Race: Filipina Women, Asian Men, and Racism around the Globe

Racial hierarchies around the world consistently rank “whiteness” as more valuable and other races as less valuable. Being able to “pass” for white, which is a fluid commodity rather than a set racial identity, oftentimes opens up spaces of privilege while being perceived as “not white” in conjunction with being an immigrant, can be very limiting and harmful. For immigrant women particularly, racial hierarchies, in which whiteness is often valued and being “other” is restrictive, greatly influence their social experiences in the countries to which they immigrate. This racial phenomenon looks very different in different regions. In the United States for instance, Asian males, who in some parts of the world, are seen as white, are not viewed as “white enough”. As a consequence of being viewed as lower ranking in the hierarchy of male bodies, according to Kong, their bodies are desexualized, making it difficult for them to thrive and express their sexuality in this culture.

According to Hayeon Lee, a similar racial hierarchy in Lebanon helps and hinders Filipina women who migrate to Lebanon in search of work as live-in maids. In her article, “The public and hidden sexualities of Filipina women in Lebanon,” she argues that these Filipina women are seen as “white” which helps them get jobs, but are also viewed as either a binit (girl) or a sharmuta (whore). Both of these titles come with stigmas and the assumption of sexual objectivity. “Girl” implies that these women do not have a sexual identity of their own and thus need to be protected while “whore” implies that they are sexually promiscuous, dangerous, and irresponsible.

Surprisingly, Filipina women are more likely to be hired as live-in maids in Lebanon because of their race. Unsurprisingly, this racial ranking coincides with perceived “whiteness” with the Lebanese natives being paler than the Filipina, who are very pale compared to most Sri Lankans and Ethiopians who typically have the darkest skin color. It is very telling that Lebanese women ask for “good looking” “white girls” to be their maids because “the children aren’t afraid of them.” While the Filipina women benefit from this racial hierarchy by being employed more readily and being paid a higher salary than women of other races, they sacrifice their autonomy and sexual subjectivity.

Unfortunately, Lebanese men are discouraged from marrying the immigrant Filipina women, in the same way that white women in the US are discouraged from marrying Asian men, because this is viewed as “marrying down” in rank. Men who love and marry Filipina women are called “’losers’” because they did not capture the love of a Lebanese woman. In this way, the Filipina women are restricted by their race because, while they are lighter than the other non-natives, they are still not as valued as the Lebanese which directly impacts their sexuality. These women are stigmatized and not valued by the community as potential partners. At the same time, they are hypersexualized and sometimes viewed as exotic commodities, much in the same way that African American males are hypersexualized in the United States.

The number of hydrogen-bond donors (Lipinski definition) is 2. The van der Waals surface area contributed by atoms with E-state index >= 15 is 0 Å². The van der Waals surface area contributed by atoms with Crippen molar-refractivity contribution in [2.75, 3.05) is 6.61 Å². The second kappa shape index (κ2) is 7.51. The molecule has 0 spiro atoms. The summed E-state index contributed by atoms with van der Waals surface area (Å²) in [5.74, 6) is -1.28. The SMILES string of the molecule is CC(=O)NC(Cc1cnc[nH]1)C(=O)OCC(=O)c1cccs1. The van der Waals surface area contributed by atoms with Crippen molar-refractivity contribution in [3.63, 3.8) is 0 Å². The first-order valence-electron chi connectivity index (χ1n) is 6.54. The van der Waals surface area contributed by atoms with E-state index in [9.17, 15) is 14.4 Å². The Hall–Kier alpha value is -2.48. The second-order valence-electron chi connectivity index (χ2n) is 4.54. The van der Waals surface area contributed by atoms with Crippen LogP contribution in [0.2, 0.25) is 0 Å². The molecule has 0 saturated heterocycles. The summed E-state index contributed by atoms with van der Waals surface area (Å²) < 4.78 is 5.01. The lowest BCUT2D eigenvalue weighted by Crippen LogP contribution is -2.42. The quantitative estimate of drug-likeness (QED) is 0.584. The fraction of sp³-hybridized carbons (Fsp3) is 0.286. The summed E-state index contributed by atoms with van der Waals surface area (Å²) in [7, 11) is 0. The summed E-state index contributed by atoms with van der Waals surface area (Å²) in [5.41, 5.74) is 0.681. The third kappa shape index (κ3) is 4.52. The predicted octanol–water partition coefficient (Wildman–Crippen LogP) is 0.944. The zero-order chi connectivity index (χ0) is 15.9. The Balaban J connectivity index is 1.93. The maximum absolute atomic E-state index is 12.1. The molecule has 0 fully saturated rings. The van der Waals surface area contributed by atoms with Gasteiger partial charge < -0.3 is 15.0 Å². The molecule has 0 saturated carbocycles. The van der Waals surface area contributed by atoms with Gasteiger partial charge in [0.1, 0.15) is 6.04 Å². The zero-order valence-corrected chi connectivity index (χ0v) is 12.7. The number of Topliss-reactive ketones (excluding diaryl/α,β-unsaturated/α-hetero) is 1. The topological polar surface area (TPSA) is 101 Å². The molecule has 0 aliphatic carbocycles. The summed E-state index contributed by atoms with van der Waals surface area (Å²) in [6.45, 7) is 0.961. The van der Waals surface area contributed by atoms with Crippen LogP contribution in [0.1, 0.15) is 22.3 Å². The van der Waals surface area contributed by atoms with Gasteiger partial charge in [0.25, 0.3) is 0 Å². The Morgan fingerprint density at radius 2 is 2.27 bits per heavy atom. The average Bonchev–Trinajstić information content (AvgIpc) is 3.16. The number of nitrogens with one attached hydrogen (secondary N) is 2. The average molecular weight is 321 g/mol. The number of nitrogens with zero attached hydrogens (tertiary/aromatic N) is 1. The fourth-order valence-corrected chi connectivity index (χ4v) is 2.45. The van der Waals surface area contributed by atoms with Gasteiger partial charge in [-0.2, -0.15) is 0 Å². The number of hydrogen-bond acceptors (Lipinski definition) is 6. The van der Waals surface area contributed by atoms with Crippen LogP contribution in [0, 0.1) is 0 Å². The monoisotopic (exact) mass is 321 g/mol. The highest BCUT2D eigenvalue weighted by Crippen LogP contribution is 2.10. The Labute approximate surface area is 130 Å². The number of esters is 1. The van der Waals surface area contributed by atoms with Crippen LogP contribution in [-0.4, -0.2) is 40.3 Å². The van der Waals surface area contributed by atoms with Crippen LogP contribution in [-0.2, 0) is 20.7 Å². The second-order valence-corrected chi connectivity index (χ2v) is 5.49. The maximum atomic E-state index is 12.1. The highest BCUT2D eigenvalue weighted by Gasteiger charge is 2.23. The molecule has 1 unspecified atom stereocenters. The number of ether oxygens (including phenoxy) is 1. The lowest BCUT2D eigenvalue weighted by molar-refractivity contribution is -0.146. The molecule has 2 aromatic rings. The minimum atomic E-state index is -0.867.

Unfortunately, these racist hierarchies are not limited to other countries. In the United States, some still hold these views of Filipina women. This blog post teaches readers the “7 things you need to know about Filipina girls” including that they are slim and attractive, interested in marrying older men, sexually conservative, and proficient in English. First and foremost, it is inappropriate to lump all of these women into a category and to presume that these “facts” apply to each of them. Next, who writes something like that, in this historical moment when we are supposed to be disbanding the institutions of oppression? However, the worst thing about this post is the comments. Men complaining about how hard it is to find a “good white woman” and how pretty soon the US government is going to take away their rights to “fuck” “impregnate” and sometimes “buy and marry” a Filipina woman because she is the “most feminine” . It is clear from these comments that people are still buying into the idea that these women are hypersexualized as some still believe of African American males.

Racial hierarchies have a very real impact on the lives of immigrant women and men and, more generally, all women and men. As our world becomes increasingly globalized and people leave their home countries in search of jobs, relationships, and new lives, we must continue to evaluate the social structures and racial hierarchies into which individuals are moving. If we are to create opportunities for true equality in this world, we must realize that racial hierarchies, which are ingrained in our culture, are oppressive and double-edged. While for some the hierarchies appear to be beneficial, it is apparent that when one race benefits, another must suffer to retain the balance. If we are to eliminate power based violence against marginalized and vulnerable communities, we must recognize the institutions which provide the framework for such marginalization including racial hierarchies which subtly permeate all aspects of social interaction from employment to sexuality.

How can we destroy the racial hierarchies? I don’t have a good answer because this is a global problem. Are there any ways by which we can initiate a local change which creates a global conversation for facilitating racial and class equality? Can grassroots efforts like these even reach a global scale and possibly change things?

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